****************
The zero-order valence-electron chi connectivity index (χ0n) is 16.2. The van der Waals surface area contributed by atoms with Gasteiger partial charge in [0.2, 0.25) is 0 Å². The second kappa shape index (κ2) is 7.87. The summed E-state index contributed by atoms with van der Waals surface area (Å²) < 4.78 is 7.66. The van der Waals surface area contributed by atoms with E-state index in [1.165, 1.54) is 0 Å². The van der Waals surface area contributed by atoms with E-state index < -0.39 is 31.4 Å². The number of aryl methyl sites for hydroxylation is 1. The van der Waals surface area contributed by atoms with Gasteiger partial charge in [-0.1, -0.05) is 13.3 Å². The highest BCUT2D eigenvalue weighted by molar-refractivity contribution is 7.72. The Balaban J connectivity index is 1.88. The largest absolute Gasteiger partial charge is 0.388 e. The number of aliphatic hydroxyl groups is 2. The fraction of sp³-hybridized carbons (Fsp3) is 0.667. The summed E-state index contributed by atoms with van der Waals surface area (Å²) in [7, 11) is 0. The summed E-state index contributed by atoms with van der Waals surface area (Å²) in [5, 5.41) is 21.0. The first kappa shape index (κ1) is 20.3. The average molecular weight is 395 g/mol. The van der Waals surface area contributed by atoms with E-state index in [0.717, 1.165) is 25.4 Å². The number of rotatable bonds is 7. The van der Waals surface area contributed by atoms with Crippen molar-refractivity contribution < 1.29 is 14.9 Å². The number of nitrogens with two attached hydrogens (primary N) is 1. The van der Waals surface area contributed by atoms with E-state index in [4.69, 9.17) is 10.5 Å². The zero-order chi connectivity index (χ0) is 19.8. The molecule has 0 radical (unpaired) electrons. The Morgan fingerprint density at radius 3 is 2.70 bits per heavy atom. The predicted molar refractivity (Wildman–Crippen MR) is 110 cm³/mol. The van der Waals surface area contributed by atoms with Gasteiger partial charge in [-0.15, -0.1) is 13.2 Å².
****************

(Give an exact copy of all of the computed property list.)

The zero-order valence-electron chi connectivity index (χ0n) is 16.2. The van der Waals surface area contributed by atoms with Gasteiger partial charge in [0.2, 0.25) is 0 Å². The second kappa shape index (κ2) is 7.87. The summed E-state index contributed by atoms with van der Waals surface area (Å²) < 4.78 is 7.66. The van der Waals surface area contributed by atoms with E-state index in [1.165, 1.54) is 0 Å². The van der Waals surface area contributed by atoms with E-state index < -0.39 is 31.4 Å². The number of aryl methyl sites for hydroxylation is 1. The van der Waals surface area contributed by atoms with Gasteiger partial charge in [-0.1, -0.05) is 13.3 Å². The highest BCUT2D eigenvalue weighted by molar-refractivity contribution is 7.72. The Balaban J connectivity index is 1.88. The largest absolute Gasteiger partial charge is 0.388 e. The number of aliphatic hydroxyl groups is 2. The fraction of sp³-hybridized carbons (Fsp3) is 0.667. The summed E-state index contributed by atoms with van der Waals surface area (Å²) in [7, 11) is 0. The summed E-state index contributed by atoms with van der Waals surface area (Å²) in [5, 5.41) is 21.0. The first kappa shape index (κ1) is 20.3. The average molecular weight is 395 g/mol. The van der Waals surface area contributed by atoms with E-state index in [0.717, 1.165) is 25.4 Å². The number of rotatable bonds is 7. The van der Waals surface area contributed by atoms with Crippen molar-refractivity contribution < 1.29 is 14.9 Å². The number of nitrogens with two attached hydrogens (primary N) is 1. The van der Waals surface area contributed by atoms with E-state index in [4.69, 9.17) is 10.5 Å². The zero-order chi connectivity index (χ0) is 19.8. The molecule has 0 radical (unpaired) electrons. The Morgan fingerprint density at radius 3 is 2.70 bits per heavy atom. The predicted molar refractivity (Wildman–Crippen MR) is 110 cm³/mol. The van der Waals surface area contributed by atoms with Gasteiger partial charge in [-0.15, -0.1) is 13.2 Å².